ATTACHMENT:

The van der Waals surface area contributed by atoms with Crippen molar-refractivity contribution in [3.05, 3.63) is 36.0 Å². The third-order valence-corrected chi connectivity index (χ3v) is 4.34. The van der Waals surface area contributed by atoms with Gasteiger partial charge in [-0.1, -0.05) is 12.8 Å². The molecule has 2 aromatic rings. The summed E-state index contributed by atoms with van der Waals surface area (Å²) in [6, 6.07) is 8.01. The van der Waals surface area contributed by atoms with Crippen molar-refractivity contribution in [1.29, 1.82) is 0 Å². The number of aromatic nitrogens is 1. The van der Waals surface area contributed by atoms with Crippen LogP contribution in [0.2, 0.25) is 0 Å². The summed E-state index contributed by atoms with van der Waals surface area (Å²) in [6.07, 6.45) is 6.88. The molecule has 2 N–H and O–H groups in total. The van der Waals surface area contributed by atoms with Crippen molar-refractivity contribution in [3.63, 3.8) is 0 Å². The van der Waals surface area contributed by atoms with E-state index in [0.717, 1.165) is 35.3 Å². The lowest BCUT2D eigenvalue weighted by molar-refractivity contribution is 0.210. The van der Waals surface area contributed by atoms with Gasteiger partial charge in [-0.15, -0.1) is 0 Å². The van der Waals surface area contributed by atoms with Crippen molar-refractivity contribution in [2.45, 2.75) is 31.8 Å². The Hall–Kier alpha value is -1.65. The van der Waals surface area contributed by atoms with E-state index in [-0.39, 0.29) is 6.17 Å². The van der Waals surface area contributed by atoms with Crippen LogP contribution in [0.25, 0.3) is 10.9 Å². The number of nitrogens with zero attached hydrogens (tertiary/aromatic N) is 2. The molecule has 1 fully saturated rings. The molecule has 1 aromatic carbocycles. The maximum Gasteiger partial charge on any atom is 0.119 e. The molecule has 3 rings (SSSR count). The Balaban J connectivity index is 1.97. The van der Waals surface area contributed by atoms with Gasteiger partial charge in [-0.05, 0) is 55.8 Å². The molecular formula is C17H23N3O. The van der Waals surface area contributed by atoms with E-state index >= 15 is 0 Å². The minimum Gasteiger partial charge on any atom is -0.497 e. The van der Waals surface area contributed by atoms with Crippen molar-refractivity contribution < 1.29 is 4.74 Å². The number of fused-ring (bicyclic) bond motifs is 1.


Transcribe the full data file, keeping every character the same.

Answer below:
The van der Waals surface area contributed by atoms with Crippen molar-refractivity contribution in [3.05, 3.63) is 36.0 Å². The third-order valence-corrected chi connectivity index (χ3v) is 4.34. The van der Waals surface area contributed by atoms with Gasteiger partial charge in [-0.1, -0.05) is 12.8 Å². The molecule has 2 aromatic rings. The summed E-state index contributed by atoms with van der Waals surface area (Å²) in [6, 6.07) is 8.01. The van der Waals surface area contributed by atoms with Crippen molar-refractivity contribution in [1.29, 1.82) is 0 Å². The number of aromatic nitrogens is 1. The van der Waals surface area contributed by atoms with Crippen LogP contribution in [0.2, 0.25) is 0 Å². The summed E-state index contributed by atoms with van der Waals surface area (Å²) in [6.07, 6.45) is 6.88. The molecule has 2 N–H and O–H groups in total. The van der Waals surface area contributed by atoms with Crippen molar-refractivity contribution in [3.63, 3.8) is 0 Å². The van der Waals surface area contributed by atoms with E-state index in [0.717, 1.165) is 35.3 Å². The lowest BCUT2D eigenvalue weighted by molar-refractivity contribution is 0.210. The van der Waals surface area contributed by atoms with Gasteiger partial charge in [-0.15, -0.1) is 0 Å². The van der Waals surface area contributed by atoms with Crippen molar-refractivity contribution in [2.45, 2.75) is 31.8 Å². The Hall–Kier alpha value is -1.65. The van der Waals surface area contributed by atoms with E-state index in [-0.39, 0.29) is 6.17 Å². The van der Waals surface area contributed by atoms with Crippen LogP contribution in [0.25, 0.3) is 10.9 Å². The number of nitrogens with zero attached hydrogens (tertiary/aromatic N) is 2. The molecule has 1 fully saturated rings. The molecule has 1 aromatic carbocycles. The maximum Gasteiger partial charge on any atom is 0.119 e. The molecule has 3 rings (SSSR count). The Balaban J connectivity index is 1.97. The van der Waals surface area contributed by atoms with Gasteiger partial charge in [-0.05, 0) is 55.8 Å². The molecular formula is C17H23N3O. The van der Waals surface area contributed by atoms with E-state index >= 15 is 0 Å². The minimum Gasteiger partial charge on any atom is -0.497 e. The van der Waals surface area contributed by atoms with Crippen molar-refractivity contribution < 1.29 is 4.74 Å². The number of fused-ring (bicyclic) bond motifs is 1.